In mid-September, a piece of not so surprising news was reported by many Indonesian national news media outlets. The Chinese survey ship Haiyang Dizhi 10 reportedly operated in the Indonesian North Natuna Sea close to an important oil and gas field. This is not the first time that a Chinese government vessel has been found manoeuvring in the area. This time, however, the Chinese survey ship was not alone. It was escorted by at least six naval vessels, including the Kunming, a 7,500-tonne Type 52D destroyer.
It appears that this is the first time China has deployed a large destroyer to the Indonesian North Natuna Sea. Previously, most incidents between China and Indonesia in the North Natuna Sea involved the Chinese Coast Guard. Therefore, Jakarta should be asking Beijing questions about its intentions.
It must be noted that the PLA Navy ships were passing through Indonesia’s Exclusive Economic Zone (EEZ), where Indonesia only has a sovereign right over the natural resource and not full sovereignty over the waters. And as stipulated under the United Nations Convention on the Law of the Sea (UNCLOS), foreign vessels, aircraft and submarines can navigate freely in a coastal state’s EEZ as long as they are not exploring or exploiting any resources.
After the incident, some Indonesian authorities said that there was no violation of Indonesian national shipping rules. Indonesia’s Maritime Security Agency said the Haiyang Dizhi 10 had its Automatic Identification System on. This meant it could be "monitored" and "was probably a normal passage". As long as the Chinese vessels were not catching fish in Indonesia’s EEZ, Jakarta should not bother about the vessel asserting the right of freedom of navigation.
However, this article takes the opposite position. The presence of the Chinese destroyer is problematic, and it is necessary for Indonesia to take some serious response to this.
Arguably, the deployment forms part of China’s assertion to its illegal nine-dash line claim that overlaps with the Indonesian North Natuna Sea.
Firstly, foreign military activity in EEZs is a major debate in international law, even during the negotiation process for UNCLOS. As the constitution for the ocean, UNCLOS does not explicitly regulate whether it is allowed for a foreign warship to conduct military activities in a coastal state’s EEZ. There are two diverging interpretations and positions on the issue. Some countries such as Brazil, Bangladesh, Cape Verde, Malaysia, India, and Pakistan have expressed concerns about military exercises and manoeuvres in their EEZs. As a result, they require prior consent for such activities. In the opposite camp, some major maritime countries such as Italy, Germany, the Netherlands, the UK, and the US argue the exact opposite. They argue that there should be freedom of navigation in EEZs, and, as a consequence, no prior consent is needed.
Despite the two diverging positions, the presence of the China destroyer in the Indonesian EEZ is problematic. China’s military presence there is not merely about asserting freedom of navigation rights in an EEZ. Arguably, the deployment forms part of China’s assertion to its illegal nine-dash line claim that overlaps with the Indonesian North Natuna Sea.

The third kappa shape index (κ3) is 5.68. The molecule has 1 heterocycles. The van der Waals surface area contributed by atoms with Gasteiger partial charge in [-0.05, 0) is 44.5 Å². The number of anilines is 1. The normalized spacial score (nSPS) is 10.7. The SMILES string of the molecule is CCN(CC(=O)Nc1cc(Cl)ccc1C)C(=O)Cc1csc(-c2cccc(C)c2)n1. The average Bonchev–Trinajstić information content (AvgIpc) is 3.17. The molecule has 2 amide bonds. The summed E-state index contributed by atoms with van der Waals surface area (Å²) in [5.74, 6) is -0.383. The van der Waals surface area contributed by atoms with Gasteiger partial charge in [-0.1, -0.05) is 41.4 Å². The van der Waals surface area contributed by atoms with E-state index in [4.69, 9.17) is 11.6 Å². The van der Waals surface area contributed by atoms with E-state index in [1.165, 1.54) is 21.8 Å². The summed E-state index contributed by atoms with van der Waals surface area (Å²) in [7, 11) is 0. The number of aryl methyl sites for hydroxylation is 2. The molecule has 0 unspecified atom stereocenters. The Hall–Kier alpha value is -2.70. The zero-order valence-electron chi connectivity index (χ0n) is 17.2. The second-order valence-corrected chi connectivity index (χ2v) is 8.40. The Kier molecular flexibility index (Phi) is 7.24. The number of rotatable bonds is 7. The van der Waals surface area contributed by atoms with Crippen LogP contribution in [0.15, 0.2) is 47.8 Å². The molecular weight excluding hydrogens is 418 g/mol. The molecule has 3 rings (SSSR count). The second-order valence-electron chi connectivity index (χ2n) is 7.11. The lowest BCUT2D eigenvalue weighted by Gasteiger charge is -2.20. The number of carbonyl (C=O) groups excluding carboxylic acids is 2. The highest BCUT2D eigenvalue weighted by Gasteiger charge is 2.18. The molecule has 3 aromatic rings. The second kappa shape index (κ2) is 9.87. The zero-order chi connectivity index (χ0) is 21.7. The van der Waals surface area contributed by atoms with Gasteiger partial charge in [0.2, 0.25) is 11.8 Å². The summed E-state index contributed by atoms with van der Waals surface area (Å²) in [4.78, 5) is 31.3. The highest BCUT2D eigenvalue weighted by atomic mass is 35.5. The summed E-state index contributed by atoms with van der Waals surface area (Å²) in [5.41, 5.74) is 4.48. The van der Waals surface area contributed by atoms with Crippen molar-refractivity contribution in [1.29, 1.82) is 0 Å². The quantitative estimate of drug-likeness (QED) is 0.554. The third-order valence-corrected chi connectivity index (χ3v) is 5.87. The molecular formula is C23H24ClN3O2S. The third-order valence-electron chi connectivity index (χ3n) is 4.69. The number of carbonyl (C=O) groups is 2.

Given that the Indonesian government has a constitutional obligation to protect its citizens, Indonesia should consider a military presence in the North Natuna Sea to assure fisherman there.
Secondly, Indonesia should seek clarifications from Beijing with regard to the activities of the Haiyang Dizhi 10. Jakarta should ask Beijing about the information gathered, the purpose of the survey and whether it was for marine scientific research. Under Article 246 of UNCLOS, foreign vessels that want to conduct marine scientific research in a coastal state’s EEZ need consent from that state. Therefore, any survey or scientific research in the Indonesian EEZ without Indonesia’s consent is illegal under international law.
Thirdly, based on information from Indonesian fishermen in the North Natuna Sea, the presence of the Chinese warship threatened their fishing activities. Therefore, it can be argued that the Chinese deployment threatened Indonesia’s sovereign right to explore and exploit its fishery resources, which is authorised under international law. Given that the Indonesian government has a constitutional obligation to protect its citizens, Indonesia should consider a military presence in the North Natuna Sea to assure fishermen there.
Flowing from this, the Indonesian government should do three things. First, Indonesia should send a diplomatic protest because the presence of Chinese warships threatened Indonesian fishermen who were exercising Indonesia’s sovereign resource rights in the EEZ. Secondly, Indonesia should ask for further clarification and information regarding what data were gathered by the Haiyang Dizhi 10. Finally, Indonesia should have an integrated national policy for the North Natuna Sea and increased coordinated patrols in the area. A response based on international law, and backed up by patrols, should give Beijing some cause for pause.
This article was first published by ISEAS – Yusof Ishak Institute as a Fulcrum commentary.
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